Poor Sleep May Increase COPD Exacerbation Risk

Allergies & Asthma

Poor sleep quality, assessed using a validated sleep questionnaire, was associated with higher COPD exacerbation risk over 18 months of follow-up in a Canadian prospective cohort study.

Among 141 people with physician-diagnosed COPD, each 2-point increment in Pittsburgh Sleep Quality Index (PSQI) scores was associated with a 9% increased risk of symptom-based exacerbations (adjusted relative risk 1.09; 95% CI 1.01-1.18, P=0.02), and a 10% increase in risk for “event-based” exacerbations (symptoms plus medication or unscheduled use of medical services; adjusted RR 1.10, 95% CI 1.00-1.22, P=0.048), according to Marta Kaminska, MD, of McGill University Health Centre, Montreal, and colleagues.

Those with symptomatic exacerbations had higher median PSQI scores (median 6.0, IQR 3.0-8.0, vs 5.0, IQR 2.0-7.0, P=0.01) and were also more likely to have baseline PSQI scores greater than 5 (50.3% vs 37.3%, P=0.01), the researchers reported in CHEST.

Sleep disorders are common in patients with COPD, with the frequent concurrence of COPD and obstructive sleep apnea (OSA) recognized as an overlap syndrome with an elevated risk for exacerbations and hospitalizations.

But the new findings from the Canadian Cohort Obstructive Lung Disease (CanCOLD) study are among the first to show elevated exacerbation risk associated with general sleep disturbance in patients with previously diagnosed and undiagnosed COPD.

“Poor sleep was associated with greater future risk of exacerbations, worsened symptoms, and more hospitalizations,” Kaminska told told MedPage Today.

“We ask patients with asthma about sleep symptoms all the time, because we know that poor sleep is a marker for poor asthma control,” she said. “COPD hasn’t really been on many people’s radar, but we should probably be asking patients with COPD about sleep too.”

Kaminska and colleagues analyzed 480 CanCOLD participants with COPD (mean age 68, about 63% men) drawn from the full study sample of 6,592 people identified through random telephone calling. COPD was confirmed using spirometry in participants without a previously confirmed diagnosis. Participants included in the analysis had 18 months of follow-up. COPD had not been previously diagnosed in 339 of the participants.

Of the patients included in the analysis, 185 experienced one or more exacerbations during follow-up and 203 reported poor baseline sleep quality (PSQI >5).

The strongest associations were seen for sleep disturbances and daytime dysfunction and the time to symptom-based exacerbation was shorter in people with poor sleep quality (adjusted HR 1.49, 95% CI 1.09-2.03).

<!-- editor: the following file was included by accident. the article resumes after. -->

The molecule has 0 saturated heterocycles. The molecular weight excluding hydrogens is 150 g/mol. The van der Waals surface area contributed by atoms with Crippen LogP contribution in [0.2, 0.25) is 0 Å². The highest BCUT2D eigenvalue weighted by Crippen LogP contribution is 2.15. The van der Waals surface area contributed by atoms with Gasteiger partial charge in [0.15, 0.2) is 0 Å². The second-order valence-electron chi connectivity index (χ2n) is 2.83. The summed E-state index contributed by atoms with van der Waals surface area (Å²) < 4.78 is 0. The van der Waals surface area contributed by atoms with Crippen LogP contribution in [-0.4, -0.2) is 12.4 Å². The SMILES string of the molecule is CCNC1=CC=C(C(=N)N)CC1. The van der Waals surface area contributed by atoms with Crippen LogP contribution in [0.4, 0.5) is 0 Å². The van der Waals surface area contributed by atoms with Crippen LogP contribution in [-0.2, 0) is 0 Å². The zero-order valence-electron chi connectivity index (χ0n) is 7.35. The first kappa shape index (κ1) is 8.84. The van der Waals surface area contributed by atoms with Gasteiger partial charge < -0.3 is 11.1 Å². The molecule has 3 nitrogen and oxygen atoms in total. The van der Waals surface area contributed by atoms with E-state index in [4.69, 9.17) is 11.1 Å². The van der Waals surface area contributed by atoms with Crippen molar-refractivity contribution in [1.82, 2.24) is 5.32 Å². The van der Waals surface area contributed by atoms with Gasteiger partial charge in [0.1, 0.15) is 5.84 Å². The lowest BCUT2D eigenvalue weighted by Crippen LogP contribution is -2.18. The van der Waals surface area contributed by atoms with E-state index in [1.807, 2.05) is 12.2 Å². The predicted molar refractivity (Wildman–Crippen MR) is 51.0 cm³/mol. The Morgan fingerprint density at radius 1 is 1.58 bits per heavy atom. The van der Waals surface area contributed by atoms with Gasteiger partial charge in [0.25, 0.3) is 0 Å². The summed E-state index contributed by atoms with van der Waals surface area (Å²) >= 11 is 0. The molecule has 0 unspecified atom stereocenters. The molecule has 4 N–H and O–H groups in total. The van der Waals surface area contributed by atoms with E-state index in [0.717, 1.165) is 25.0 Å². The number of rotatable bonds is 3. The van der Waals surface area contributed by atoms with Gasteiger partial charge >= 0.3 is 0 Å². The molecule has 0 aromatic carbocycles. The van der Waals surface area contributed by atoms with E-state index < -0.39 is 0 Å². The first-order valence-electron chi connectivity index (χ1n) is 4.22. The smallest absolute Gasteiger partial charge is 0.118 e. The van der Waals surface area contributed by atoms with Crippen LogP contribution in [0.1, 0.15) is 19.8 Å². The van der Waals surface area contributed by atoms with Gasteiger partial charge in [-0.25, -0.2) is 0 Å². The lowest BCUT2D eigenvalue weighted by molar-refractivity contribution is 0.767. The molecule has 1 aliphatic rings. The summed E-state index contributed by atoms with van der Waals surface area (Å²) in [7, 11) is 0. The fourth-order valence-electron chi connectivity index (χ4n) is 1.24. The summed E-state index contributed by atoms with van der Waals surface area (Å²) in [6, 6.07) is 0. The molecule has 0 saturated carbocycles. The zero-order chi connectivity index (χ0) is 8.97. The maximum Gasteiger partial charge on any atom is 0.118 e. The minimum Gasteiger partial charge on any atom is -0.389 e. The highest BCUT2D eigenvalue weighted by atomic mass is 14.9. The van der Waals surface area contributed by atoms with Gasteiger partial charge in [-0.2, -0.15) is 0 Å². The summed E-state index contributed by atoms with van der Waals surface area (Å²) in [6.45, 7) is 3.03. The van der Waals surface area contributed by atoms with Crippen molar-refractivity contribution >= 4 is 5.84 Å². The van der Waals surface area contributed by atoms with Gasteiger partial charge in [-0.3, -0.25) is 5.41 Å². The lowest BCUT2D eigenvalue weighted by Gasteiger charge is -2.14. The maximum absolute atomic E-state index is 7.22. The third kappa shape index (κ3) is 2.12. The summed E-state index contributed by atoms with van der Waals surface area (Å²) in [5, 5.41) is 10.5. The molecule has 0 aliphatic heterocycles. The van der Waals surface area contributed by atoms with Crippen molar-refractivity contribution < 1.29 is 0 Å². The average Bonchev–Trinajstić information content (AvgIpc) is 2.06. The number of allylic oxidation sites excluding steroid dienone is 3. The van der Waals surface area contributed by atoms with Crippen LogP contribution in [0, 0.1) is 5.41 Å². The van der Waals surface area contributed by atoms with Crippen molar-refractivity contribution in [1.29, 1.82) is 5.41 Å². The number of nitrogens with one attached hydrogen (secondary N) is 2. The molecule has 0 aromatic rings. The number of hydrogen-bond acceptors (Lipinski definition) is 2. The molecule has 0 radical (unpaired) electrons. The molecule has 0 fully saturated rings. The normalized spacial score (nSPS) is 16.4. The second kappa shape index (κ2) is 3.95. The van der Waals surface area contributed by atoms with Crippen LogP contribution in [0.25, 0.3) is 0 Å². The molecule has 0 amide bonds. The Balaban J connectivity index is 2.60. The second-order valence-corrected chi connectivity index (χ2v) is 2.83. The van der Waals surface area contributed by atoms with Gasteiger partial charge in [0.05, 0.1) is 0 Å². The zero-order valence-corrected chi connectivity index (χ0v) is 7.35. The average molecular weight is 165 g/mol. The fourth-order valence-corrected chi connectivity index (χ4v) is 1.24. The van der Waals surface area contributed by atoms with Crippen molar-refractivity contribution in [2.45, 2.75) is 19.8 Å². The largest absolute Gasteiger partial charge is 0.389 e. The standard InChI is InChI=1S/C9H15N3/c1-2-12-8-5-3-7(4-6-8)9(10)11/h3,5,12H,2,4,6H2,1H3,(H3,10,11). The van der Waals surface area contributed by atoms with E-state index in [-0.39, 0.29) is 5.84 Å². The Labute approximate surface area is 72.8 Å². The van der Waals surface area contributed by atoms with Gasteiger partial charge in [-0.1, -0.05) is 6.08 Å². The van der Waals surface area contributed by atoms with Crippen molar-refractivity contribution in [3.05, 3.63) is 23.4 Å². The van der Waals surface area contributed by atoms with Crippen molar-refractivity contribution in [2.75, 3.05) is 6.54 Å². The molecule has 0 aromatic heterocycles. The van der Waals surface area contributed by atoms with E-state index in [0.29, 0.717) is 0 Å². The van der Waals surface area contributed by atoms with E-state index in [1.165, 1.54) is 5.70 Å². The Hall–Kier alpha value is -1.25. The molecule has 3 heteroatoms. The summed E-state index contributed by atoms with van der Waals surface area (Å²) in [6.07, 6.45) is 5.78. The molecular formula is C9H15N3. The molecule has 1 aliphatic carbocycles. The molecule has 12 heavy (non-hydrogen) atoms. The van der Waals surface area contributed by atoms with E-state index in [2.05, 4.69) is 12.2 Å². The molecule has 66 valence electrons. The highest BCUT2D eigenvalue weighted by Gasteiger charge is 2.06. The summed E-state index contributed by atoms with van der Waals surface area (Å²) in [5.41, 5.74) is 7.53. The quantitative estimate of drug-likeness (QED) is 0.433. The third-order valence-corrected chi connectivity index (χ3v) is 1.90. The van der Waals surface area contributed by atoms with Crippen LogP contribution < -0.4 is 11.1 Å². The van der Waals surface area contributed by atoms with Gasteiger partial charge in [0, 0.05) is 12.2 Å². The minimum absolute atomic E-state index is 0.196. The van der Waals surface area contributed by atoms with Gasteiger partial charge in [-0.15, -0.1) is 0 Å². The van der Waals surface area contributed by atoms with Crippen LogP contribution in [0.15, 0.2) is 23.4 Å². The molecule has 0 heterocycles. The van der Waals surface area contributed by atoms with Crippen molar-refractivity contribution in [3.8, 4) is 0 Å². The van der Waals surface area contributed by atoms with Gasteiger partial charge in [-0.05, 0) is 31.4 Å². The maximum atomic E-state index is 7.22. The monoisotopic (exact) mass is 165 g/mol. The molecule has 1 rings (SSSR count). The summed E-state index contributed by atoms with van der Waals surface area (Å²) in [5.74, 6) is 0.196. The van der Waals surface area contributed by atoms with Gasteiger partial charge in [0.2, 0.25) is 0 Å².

Subgroup analysis showed that the association between sleep quality and COPD exacerbations was stronger in the undiagnosed COPD patients. After adjusting for confounders, exacerbations in this group were strongly related to a PSQI greater than 5, higher global PSQI, and Factor 2 and 3 scores.

“These associations were generally not found in diagnosed COPD,” the researchers wrote. “This difference between diagnosed and undiagnosed participants may be related to high prevalence of poor sleep quality and higher exacerbation rate in the diagnosed group.”

Kaminska said multiple mechanisms could explain the relationship between poor sleep and respiratory issues.

“Poor sleep may be related to [undiagnosed obstructive sleep apnea], which is a recognized risk factor for COPD exacerbations, and it may be a marker of more severe COPD,” she said.

Poor respiratory function related to COPD could also lead to sleep disturbance and poor sleep quality might trigger changes in COPD control, she added.

The researchers concluded that “the relationship between exacerbations and sleep quality is probably bi-directional.”

They added that the observation that the Kaplan-Meier curves for exacerbation free survival only began to diverge after the first 1 or 2 months “suggests that baseline poor sleep quality is not connected to an ongoing or impending exacerbation, though it may reflect more unstable disease.”

“The sample size may have been insufficient to demonstrate certain associations, particularly in subgroup analyses,” they wrote. “Despite these limitations, we believe that our prospective follow-up findings suggest that poor sleep quality can be a marker of an exacerbating COPD.”

The CanCOLD study is currently funded by AstraZeneca Canada, Boehringer Ingelheim Canada, GlaxoSmithKline Canada, and Novartis.

Kaminska reported grants from AstraZeneca Canada, Boehringer Ingelheim Canada, GlaxoSmithKline, Almirall, Pfizer Canada, and others.

One co-author reported no relevant relationships with industry.


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